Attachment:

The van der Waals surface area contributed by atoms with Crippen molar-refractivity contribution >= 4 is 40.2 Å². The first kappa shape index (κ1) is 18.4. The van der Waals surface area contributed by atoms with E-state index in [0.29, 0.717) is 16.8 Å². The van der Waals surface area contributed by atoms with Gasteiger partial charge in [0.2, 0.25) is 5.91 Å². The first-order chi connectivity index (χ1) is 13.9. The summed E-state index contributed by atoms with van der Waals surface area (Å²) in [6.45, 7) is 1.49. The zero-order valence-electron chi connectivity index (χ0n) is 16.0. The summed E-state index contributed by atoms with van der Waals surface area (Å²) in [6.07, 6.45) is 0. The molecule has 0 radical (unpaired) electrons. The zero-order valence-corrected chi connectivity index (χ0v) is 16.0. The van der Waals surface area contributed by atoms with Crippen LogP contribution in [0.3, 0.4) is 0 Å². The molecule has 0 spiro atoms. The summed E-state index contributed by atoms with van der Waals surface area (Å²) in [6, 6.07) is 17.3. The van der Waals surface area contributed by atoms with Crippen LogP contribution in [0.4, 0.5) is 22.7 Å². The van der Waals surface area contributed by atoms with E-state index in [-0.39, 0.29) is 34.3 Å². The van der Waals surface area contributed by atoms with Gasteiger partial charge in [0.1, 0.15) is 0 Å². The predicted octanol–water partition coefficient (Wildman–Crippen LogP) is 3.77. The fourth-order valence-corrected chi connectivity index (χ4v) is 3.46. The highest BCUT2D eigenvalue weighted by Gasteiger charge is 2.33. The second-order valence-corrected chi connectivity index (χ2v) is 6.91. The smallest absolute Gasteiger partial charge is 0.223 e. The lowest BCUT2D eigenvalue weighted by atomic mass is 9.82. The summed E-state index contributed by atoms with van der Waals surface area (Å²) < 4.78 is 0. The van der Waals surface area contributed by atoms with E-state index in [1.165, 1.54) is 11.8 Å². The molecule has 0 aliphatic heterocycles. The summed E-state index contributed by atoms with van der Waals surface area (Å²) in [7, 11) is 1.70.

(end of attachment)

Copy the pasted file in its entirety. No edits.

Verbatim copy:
The van der Waals surface area contributed by atoms with Crippen molar-refractivity contribution >= 4 is 40.2 Å². The first kappa shape index (κ1) is 18.4. The van der Waals surface area contributed by atoms with E-state index in [0.29, 0.717) is 16.8 Å². The van der Waals surface area contributed by atoms with Gasteiger partial charge in [0.2, 0.25) is 5.91 Å². The first-order chi connectivity index (χ1) is 13.9. The summed E-state index contributed by atoms with van der Waals surface area (Å²) in [6.45, 7) is 1.49. The zero-order valence-electron chi connectivity index (χ0n) is 16.0. The summed E-state index contributed by atoms with van der Waals surface area (Å²) in [6.07, 6.45) is 0. The molecule has 0 radical (unpaired) electrons. The zero-order valence-corrected chi connectivity index (χ0v) is 16.0. The van der Waals surface area contributed by atoms with Crippen LogP contribution in [0.3, 0.4) is 0 Å². The molecule has 0 spiro atoms. The summed E-state index contributed by atoms with van der Waals surface area (Å²) in [6, 6.07) is 17.3. The van der Waals surface area contributed by atoms with Crippen LogP contribution in [0.4, 0.5) is 22.7 Å². The van der Waals surface area contributed by atoms with E-state index in [-0.39, 0.29) is 34.3 Å². The van der Waals surface area contributed by atoms with Gasteiger partial charge in [0.1, 0.15) is 0 Å². The predicted octanol–water partition coefficient (Wildman–Crippen LogP) is 3.77. The fourth-order valence-corrected chi connectivity index (χ4v) is 3.46. The highest BCUT2D eigenvalue weighted by Gasteiger charge is 2.33. The second-order valence-corrected chi connectivity index (χ2v) is 6.91. The smallest absolute Gasteiger partial charge is 0.223 e. The lowest BCUT2D eigenvalue weighted by atomic mass is 9.82. The summed E-state index contributed by atoms with van der Waals surface area (Å²) < 4.78 is 0. The van der Waals surface area contributed by atoms with E-state index in [1.165, 1.54) is 11.8 Å². The molecule has 0 aliphatic heterocycles. The summed E-state index contributed by atoms with van der Waals surface area (Å²) in [7, 11) is 1.70.